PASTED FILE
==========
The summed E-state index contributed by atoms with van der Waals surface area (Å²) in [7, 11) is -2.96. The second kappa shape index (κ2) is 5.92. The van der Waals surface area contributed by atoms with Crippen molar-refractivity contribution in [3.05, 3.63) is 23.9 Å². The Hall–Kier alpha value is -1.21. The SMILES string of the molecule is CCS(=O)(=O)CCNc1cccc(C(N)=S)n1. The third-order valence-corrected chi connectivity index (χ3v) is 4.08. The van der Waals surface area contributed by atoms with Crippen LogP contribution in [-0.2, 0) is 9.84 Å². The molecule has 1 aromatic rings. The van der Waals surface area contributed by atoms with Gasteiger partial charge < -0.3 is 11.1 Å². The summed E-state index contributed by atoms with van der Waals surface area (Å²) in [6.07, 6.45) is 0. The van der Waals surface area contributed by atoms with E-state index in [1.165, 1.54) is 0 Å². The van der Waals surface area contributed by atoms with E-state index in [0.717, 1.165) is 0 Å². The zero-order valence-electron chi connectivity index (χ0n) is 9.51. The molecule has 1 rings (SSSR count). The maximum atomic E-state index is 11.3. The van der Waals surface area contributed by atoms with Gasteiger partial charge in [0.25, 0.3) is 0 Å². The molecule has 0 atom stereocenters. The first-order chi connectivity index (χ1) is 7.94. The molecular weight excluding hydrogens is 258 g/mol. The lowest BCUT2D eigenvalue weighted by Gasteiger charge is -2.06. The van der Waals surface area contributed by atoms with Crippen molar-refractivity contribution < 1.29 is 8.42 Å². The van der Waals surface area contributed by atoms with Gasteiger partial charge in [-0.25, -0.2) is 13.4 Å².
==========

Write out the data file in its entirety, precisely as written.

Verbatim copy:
The summed E-state index contributed by atoms with van der Waals surface area (Å²) in [7, 11) is -2.96. The second kappa shape index (κ2) is 5.92. The van der Waals surface area contributed by atoms with Crippen molar-refractivity contribution in [3.05, 3.63) is 23.9 Å². The Hall–Kier alpha value is -1.21. The SMILES string of the molecule is CCS(=O)(=O)CCNc1cccc(C(N)=S)n1. The third-order valence-corrected chi connectivity index (χ3v) is 4.08. The van der Waals surface area contributed by atoms with Crippen LogP contribution in [-0.2, 0) is 9.84 Å². The molecule has 1 aromatic rings. The van der Waals surface area contributed by atoms with Gasteiger partial charge < -0.3 is 11.1 Å². The summed E-state index contributed by atoms with van der Waals surface area (Å²) in [6.07, 6.45) is 0. The van der Waals surface area contributed by atoms with E-state index in [1.165, 1.54) is 0 Å². The van der Waals surface area contributed by atoms with E-state index in [0.717, 1.165) is 0 Å². The zero-order valence-electron chi connectivity index (χ0n) is 9.51. The molecule has 1 rings (SSSR count). The maximum atomic E-state index is 11.3. The van der Waals surface area contributed by atoms with Gasteiger partial charge in [0.25, 0.3) is 0 Å². The molecule has 0 atom stereocenters. The first-order chi connectivity index (χ1) is 7.94. The molecular weight excluding hydrogens is 258 g/mol. The lowest BCUT2D eigenvalue weighted by Gasteiger charge is -2.06. The van der Waals surface area contributed by atoms with Crippen molar-refractivity contribution < 1.29 is 8.42 Å². The van der Waals surface area contributed by atoms with Gasteiger partial charge in [-0.25, -0.2) is 13.4 Å².